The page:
Shortly after the students worked on the animal/leg problem, Mrs. Dosman came into our class to do a pre task activity with the students. They were provided with three questions (progressing in difficulty from the first to the third question), a pencil and paper activity. They were allowed to use any strategy/tool (except calculators) to complete the questions but could not seek assistance from the teachers or their classmates. It was tough to not provide them with any ideas or direction but we had to see what they could do on their own. It was over an hour before the last student finished and we could gather the class to debrief. 

Mrs. Dosman working with one of the students.

By this point they had worked with me on the word problem twice and the pre task for an hour. I thought that they would not want to actively engage in something like this again any time soon but I was pleasantly surprised when one of the student asked a great question in class. It was pizza day and the student wanted to know how much it would cost to purchase an entire pizza! He had two slices but was wanting me. I (the non math person) felt an excited and asked the class if we could play around with his question. They said yes and wanted to get to the bottom of this!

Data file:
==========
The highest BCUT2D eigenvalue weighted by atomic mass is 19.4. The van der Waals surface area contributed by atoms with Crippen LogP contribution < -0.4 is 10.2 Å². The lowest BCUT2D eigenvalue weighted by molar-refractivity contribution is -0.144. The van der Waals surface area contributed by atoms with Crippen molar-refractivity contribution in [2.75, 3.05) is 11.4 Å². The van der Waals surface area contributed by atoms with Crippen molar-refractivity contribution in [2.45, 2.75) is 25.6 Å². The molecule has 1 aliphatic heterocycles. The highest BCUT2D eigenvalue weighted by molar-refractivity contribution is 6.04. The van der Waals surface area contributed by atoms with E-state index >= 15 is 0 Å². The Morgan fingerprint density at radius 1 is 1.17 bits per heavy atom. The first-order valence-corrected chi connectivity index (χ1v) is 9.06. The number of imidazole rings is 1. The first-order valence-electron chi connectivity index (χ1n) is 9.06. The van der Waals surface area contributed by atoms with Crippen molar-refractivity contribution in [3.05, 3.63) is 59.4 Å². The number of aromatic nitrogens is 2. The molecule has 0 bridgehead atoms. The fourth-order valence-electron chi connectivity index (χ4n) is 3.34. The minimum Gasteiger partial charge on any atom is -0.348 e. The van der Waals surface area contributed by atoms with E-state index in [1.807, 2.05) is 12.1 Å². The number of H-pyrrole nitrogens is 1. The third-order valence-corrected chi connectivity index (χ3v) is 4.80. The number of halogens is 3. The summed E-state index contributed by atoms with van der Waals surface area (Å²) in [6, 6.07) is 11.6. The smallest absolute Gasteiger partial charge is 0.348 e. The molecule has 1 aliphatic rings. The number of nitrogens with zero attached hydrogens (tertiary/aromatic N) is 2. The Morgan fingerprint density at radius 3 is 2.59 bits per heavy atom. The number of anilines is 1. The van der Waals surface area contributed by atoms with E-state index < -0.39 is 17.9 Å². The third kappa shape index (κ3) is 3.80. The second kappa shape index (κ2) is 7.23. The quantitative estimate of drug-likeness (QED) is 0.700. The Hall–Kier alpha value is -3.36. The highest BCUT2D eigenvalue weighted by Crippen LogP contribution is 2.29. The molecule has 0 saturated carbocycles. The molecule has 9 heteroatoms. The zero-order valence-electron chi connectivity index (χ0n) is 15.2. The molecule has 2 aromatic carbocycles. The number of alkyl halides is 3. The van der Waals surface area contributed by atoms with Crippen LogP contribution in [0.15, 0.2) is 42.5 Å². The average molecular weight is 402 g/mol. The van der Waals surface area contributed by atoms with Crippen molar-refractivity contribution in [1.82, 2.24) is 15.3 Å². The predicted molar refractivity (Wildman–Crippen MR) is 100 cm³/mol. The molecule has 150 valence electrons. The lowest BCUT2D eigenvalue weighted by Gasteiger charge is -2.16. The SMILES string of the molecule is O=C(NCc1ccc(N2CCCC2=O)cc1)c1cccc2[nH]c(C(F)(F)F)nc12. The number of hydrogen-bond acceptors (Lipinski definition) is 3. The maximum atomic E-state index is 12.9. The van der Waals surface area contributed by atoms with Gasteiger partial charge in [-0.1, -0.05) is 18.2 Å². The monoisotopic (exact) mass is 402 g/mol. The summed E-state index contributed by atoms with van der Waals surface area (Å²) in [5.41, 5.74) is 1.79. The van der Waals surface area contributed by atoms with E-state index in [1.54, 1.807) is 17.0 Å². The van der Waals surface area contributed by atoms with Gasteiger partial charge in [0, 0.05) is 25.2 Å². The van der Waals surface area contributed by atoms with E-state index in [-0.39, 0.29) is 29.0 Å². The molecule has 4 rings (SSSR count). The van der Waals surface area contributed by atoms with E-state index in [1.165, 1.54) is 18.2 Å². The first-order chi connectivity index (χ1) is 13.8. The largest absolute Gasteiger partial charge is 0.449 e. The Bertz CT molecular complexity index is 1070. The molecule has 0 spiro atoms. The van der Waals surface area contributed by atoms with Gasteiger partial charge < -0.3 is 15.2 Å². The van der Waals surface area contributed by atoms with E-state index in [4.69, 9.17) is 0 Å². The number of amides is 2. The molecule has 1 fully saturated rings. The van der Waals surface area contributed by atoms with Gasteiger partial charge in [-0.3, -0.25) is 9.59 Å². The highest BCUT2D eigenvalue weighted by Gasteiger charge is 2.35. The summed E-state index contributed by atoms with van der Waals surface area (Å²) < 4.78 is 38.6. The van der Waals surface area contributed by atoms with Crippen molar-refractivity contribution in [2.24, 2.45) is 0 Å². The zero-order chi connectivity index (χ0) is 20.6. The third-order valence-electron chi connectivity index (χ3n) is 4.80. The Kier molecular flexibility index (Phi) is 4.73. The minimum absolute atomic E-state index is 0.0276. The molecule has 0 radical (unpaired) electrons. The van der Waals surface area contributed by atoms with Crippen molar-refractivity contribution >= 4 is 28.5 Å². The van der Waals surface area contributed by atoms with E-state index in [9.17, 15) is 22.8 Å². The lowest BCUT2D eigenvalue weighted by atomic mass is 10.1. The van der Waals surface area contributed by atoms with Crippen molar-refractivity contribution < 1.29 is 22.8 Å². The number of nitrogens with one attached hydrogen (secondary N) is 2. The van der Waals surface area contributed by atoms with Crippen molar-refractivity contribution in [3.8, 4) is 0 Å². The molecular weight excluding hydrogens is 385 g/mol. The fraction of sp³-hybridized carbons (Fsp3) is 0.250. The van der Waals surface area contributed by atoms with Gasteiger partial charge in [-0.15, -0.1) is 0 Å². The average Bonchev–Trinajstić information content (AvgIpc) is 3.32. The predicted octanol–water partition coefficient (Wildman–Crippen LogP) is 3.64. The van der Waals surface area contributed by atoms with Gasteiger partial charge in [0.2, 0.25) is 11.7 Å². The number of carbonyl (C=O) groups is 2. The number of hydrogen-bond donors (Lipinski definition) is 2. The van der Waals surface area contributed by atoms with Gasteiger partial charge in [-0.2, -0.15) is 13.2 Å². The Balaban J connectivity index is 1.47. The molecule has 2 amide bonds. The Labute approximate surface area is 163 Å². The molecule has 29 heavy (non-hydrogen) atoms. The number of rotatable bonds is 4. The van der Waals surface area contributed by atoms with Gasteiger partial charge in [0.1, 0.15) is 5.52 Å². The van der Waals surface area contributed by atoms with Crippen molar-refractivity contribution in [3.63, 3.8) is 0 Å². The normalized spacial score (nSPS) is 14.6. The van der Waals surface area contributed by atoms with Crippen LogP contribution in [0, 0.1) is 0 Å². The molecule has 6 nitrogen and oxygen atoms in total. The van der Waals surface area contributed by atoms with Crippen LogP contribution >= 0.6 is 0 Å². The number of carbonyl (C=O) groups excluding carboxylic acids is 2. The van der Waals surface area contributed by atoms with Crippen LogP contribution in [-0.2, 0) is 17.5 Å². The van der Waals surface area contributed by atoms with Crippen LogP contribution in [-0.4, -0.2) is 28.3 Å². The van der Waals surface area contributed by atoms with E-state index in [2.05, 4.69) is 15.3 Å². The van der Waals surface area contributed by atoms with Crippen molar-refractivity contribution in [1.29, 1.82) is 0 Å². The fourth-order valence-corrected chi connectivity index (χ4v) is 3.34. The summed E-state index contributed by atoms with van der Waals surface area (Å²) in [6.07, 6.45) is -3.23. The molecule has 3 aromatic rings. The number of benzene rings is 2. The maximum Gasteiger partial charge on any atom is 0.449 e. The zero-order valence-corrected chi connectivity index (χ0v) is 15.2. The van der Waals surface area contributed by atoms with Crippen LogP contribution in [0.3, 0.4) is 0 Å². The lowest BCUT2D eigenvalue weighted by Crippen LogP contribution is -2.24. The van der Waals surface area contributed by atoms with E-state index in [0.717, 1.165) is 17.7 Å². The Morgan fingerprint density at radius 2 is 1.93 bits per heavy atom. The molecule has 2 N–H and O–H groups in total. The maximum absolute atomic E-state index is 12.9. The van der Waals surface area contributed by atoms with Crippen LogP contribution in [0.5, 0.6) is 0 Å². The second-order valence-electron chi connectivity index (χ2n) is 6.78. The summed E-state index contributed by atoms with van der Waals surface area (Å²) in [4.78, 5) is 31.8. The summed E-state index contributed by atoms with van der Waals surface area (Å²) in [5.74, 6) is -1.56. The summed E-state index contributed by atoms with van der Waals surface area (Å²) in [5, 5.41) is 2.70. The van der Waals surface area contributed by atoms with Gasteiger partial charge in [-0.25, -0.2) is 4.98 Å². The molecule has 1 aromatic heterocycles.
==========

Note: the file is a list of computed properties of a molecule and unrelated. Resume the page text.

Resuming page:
Here is a photo of what ended up happening:

I told the students that I personally like to draw information from the problem. I then solicited their thoughts/ideas and we went from there. As you can see, we ended up talking about money, fractions, and skip counting. More students engaged in this problem than the last one and they seemed to be more at ease with the process. For me, this is such a gift.